MRI is a widely practiced imaging technique that uses spatially varying magnetic fields to produce images of the human anatomy.
Hydrogen nuclei, present in molecules throughout the body, are slightly magnetic. When placed in large external magnetic fields, they can be
induced to emit or resonate radio frequency signals. These radio frequency signals are used to construct images of human anatomy, including
high resolution images of soft tissue.

         MRI has important and advantageous properties that differentiate it from other imaging methods. MRI scans can provide images of
any part of the body, in any plane of view, and offer more detailed information than other modalities, including fluoroscopy and computed
tomography. Some of the unique advantages of MRI include:

                 soft tissue imaging that enables superior tissue visualization and enhanced differentiation between healthy and diseased
                  tissues;

                 unlimited orientation and positioning of the imaging plane;

                 ability to directly acquire volumetric (three dimensional) data sets;

                 ability to evaluate both the structure and certain functions of internal organs; and

                 no harmful ionizing radiation exposure for either the patient or the physician.

         There are approximately 4,500 1.5T MRI scanners and approximately 550 3T MRI scanners installed in hospitals throughout the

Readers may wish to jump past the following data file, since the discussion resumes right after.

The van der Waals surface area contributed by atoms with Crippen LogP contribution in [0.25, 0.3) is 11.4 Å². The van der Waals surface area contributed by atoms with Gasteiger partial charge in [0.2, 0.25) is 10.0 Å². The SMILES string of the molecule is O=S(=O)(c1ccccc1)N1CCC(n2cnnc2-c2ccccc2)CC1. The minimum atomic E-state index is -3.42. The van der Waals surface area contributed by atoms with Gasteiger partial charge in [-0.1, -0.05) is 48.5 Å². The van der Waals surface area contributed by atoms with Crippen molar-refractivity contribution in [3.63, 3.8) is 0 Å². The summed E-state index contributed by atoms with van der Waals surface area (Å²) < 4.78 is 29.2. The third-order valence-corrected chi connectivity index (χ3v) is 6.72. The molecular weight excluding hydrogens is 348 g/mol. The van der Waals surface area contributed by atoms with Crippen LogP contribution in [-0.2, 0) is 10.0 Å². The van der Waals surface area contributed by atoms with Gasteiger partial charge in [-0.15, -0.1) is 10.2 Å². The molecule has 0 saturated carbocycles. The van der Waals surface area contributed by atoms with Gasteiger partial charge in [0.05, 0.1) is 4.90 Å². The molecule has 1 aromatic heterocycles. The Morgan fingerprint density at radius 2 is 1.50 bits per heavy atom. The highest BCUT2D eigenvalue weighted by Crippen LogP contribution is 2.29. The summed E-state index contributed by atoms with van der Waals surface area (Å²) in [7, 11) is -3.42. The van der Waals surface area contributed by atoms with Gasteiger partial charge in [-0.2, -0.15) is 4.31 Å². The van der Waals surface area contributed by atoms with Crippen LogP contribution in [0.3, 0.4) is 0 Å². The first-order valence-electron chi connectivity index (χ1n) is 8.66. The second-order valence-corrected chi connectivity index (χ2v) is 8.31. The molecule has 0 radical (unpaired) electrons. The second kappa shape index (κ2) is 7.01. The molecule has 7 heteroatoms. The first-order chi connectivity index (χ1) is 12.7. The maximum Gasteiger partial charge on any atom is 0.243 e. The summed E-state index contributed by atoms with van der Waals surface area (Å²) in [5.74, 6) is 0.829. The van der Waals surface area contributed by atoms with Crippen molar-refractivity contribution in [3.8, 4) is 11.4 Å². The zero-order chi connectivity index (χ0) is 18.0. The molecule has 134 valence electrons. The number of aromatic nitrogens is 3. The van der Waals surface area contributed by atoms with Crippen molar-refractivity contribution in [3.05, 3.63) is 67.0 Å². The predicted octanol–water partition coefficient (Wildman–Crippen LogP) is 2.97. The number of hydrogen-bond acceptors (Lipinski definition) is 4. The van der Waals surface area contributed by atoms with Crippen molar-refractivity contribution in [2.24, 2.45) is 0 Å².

United States. MRI scanners are available in a number of different configurations and field strengths, which refers to the strength of the magnet
used to create the magnetic field. Magnetic field strength is measured in Tesla, or T. The most common field strength for MRI scanners is 1.5T.
Higher field strength scanners such as 3T MRI scanners have been introduced in clinical practice and are gaining commercial market adoption,
offering faster scanner speeds and even higher resolution images than 1.5T MRI scanners.

Minimally Invasive Surgical Procedures

         Over the past few decades, one of the most significant medical trends has been the development of minimally invasive surgical
methods and techniques. As its name implies, a minimally invasive procedure is a less invasive approach than open surgery. Minimally
invasive procedures typically involve use of laparoscopic devices, catheter-based devices or remote-control manipulation of instruments once
inside the body. Minimally invasive procedures in the brain have typically been performed using a complex technique known as stereotactic
neurosurgery, under which a physician merges pre-operative images and data with specialized surgical instruments to help guide the surgical
procedure in the brain.

Our Current Products and Product Candidates

ClearPoint Neuro Intervention System

General

         Our ClearPoint system is designed to allow minimally invasive procedures in the brain to be performed in a hospital’s existing MRI
suite. The ClearPoint system provides guidance for the placement and operation of instruments or devices during the planning and operation of
neurological procedures performed within the MRI suite using MR imaging. Our ClearPoint system is intended to be used as an integral part of
procedures, such as biopsies and the insertion of catheters and electrodes, which have traditionally been performed using stereotactic methods.
Our ClearPoint system is intended to be used with both 1.5T and 3T MRI scanners. Our research efforts for our ClearPoint system began in
2003. In June 2010, we received 510(k) clearance from the FDA to market our ClearPoint system in the United States for general neurological